• Linda Schaub says:

      Thank you Ally. It will soon be 100 years old and there is talk of of getting it certified in the National Register of Historic Places in 2024. It is very ornate looking – in the Winter they don’t use salt to preserve the original concrete. It looked like fun. At the Metroparks there are often groups of kayakers going down the rivers. I never learned to swim unfortunately.

      Liked by 1 person

  10. AnnMarie R stevens says:

    Miss Linda…………………………..nice adventure to Elizabeth Park………………………….I enjoyed all of the close-up pics especially of Mr. & Mrs. Ground hog……………………………

    Liked by 1 person

    • Linda Schaub says:

      Elizabeth Park never disappoints does it Ann Marie? I have not been back there since that day so perhaps this weekend if we don’t get too rain in tomorrow’s storms. Usually it is all ducks and seagulls – groundhogs not so much. How fun to see them though.

      Like

  11. Joni says:

    That was an enjoyable tour Linda! It the ducks are molting and lethargic, that must be why I can’t find any. I’ve never seen morning glories in June before, mine are always Aug/Sept.

    Liked by 1 person

    • Linda Schaub says:

      Glad you liked it Joni. Today’s post is the tugboat I referenced. This morning it published in Reader with no photos but was fine on the site. It could be why you’re not seeing ducks. I was at Heritage Park on August 14th and all the ducks, male and female, are brown. They’re done molting, but all their feathers come in brown, then turn more colorful eventually. These morning glories were beautiful. This weather is just horrible. Did you get torrential rain twice yesterday – last night for two hours and early this morning? And this heat and humidity – terrible!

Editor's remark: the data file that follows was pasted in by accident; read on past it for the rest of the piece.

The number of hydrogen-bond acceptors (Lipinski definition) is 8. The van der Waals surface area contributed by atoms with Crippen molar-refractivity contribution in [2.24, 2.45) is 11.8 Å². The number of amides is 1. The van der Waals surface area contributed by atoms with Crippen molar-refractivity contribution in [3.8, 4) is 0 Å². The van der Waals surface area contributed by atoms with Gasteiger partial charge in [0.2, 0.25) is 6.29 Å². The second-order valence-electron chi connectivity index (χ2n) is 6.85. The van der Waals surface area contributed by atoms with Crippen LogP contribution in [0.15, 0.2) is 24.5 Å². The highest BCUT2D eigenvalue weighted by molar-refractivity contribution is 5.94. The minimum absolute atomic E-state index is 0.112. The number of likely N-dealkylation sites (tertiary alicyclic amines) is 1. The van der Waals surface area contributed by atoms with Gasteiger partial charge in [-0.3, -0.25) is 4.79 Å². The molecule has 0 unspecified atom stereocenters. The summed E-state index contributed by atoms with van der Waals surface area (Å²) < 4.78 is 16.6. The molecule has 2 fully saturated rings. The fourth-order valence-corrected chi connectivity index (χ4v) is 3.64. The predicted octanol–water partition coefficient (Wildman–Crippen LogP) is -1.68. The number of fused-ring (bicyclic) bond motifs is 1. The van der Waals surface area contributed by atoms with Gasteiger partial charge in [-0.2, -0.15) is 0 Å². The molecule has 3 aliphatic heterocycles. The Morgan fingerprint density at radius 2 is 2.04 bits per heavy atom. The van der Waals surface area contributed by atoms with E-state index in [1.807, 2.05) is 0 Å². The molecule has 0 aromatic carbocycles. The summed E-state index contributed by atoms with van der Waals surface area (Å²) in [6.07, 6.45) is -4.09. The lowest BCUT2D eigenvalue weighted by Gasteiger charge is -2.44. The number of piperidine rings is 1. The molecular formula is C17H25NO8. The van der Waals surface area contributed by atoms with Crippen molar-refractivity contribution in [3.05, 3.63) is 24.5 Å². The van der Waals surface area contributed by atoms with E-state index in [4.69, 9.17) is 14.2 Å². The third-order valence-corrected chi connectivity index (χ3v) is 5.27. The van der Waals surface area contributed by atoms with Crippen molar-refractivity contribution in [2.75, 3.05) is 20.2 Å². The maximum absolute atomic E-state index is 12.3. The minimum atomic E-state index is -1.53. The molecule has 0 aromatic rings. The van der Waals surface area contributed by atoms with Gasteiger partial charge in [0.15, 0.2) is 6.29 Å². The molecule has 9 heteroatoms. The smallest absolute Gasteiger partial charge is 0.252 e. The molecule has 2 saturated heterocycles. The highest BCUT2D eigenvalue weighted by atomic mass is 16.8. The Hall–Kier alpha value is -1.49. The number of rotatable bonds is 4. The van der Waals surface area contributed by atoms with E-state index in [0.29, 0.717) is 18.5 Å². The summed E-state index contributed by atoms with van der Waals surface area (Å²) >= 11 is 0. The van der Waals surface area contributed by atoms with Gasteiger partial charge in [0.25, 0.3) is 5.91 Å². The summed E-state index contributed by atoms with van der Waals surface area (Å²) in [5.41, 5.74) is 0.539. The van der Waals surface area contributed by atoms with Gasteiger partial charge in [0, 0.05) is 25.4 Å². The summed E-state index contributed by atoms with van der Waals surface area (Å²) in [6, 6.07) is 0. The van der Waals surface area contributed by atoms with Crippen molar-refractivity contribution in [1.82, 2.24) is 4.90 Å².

Liked by 1 person

      • Joni says:

        Linda I was able to see all your tugboat photos in Reader this morning for the tugboat post? I didn’t check your website. We had rain overnight, but not much, but they said it was the hottest day of the year. I had to take my mom to the chiropodist, but we were just in and out and she stayed in the A/C car while I did two errands. More of the same the next 4 days with no relief until next week. I hate it….worse summer ever. I’ll have to search for ducks when the weather is cooler – I was going to do a WW with some of mom’s paintings.

        Liked by 1 person

      • Linda Schaub says:

        I don’t know what happened Joni and of course with a HE went to look at it, it was fine and he sent a picture to say “this is what I see.” Sigh. The site was okay, but just words at Reader – really? The other day I commented on one of Diane’s posts about a plum torte and I pressed “send” and there was no comment. I went to Diane’s site – nope, not there. I moved to the next blog post in Reader and the comment was on Andy’s post, in the Comments section – a post about a heron that day I think. Crazy! Just as crazy as the weather. I feel exhausted going out in it and I’ve had some running around this week, including with the car, which will need to go back again after more parts are ordered. I feel the Summer was nothing special – the worse ever. I agree with you. And storms every day on top of it. Well you are inside visiting with your brother, so that is nice. It is supposed to be hot and humid and stormy this weekend, so now the A/C in the car is fixed (for now … they put dye in in case there is a leak – sigh), but I likely won’t be going to any big parks in this heat with storms looming. You can always make nice posts with your mom’s paintings. Soon it will be Fall and you can do apples or apple cider and donuts. In this heat, the apples will turn to vinegar. I’m behind in Reader as I shut down early two nights due to storms.